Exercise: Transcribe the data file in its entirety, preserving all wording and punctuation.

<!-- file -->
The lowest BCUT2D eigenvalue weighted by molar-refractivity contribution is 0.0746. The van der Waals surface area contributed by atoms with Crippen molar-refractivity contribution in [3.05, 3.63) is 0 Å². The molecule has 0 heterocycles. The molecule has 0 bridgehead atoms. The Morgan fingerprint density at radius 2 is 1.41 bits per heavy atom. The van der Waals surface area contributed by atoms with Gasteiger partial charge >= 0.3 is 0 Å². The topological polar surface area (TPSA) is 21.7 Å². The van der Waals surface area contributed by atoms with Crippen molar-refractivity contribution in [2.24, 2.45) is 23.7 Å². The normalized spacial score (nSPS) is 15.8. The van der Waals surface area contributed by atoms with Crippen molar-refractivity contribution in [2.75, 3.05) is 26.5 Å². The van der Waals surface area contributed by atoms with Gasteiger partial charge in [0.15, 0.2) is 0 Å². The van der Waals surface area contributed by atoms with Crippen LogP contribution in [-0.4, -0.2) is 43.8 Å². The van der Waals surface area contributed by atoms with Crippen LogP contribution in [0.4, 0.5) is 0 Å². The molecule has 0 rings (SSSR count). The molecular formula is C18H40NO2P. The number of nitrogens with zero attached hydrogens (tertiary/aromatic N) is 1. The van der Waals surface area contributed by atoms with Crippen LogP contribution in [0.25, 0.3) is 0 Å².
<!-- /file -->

The lowest BCUT2D eigenvalue weighted by molar-refractivity contribution is 0.0746. The van der Waals surface area contributed by atoms with Crippen molar-refractivity contribution in [3.05, 3.63) is 0 Å². The molecule has 0 heterocycles. The molecule has 0 bridgehead atoms. The Morgan fingerprint density at radius 2 is 1.41 bits per heavy atom. The van der Waals surface area contributed by atoms with Gasteiger partial charge >= 0.3 is 0 Å². The topological polar surface area (TPSA) is 21.7 Å². The van der Waals surface area contributed by atoms with Crippen molar-refractivity contribution in [2.24, 2.45) is 23.7 Å². The normalized spacial score (nSPS) is 15.8. The van der Waals surface area contributed by atoms with Crippen molar-refractivity contribution in [2.75, 3.05) is 26.5 Å². The van der Waals surface area contributed by atoms with Gasteiger partial charge in [0.15, 0.2) is 0 Å². The van der Waals surface area contributed by atoms with Crippen LogP contribution in [-0.4, -0.2) is 43.8 Å². The van der Waals surface area contributed by atoms with Crippen LogP contribution in [0.4, 0.5) is 0 Å². The molecule has 0 rings (SSSR count). The molecular formula is C18H40NO2P. The number of nitrogens with zero attached hydrogens (tertiary/aromatic N) is 1. The van der Waals surface area contributed by atoms with Crippen LogP contribution in [0.25, 0.3) is 0 Å².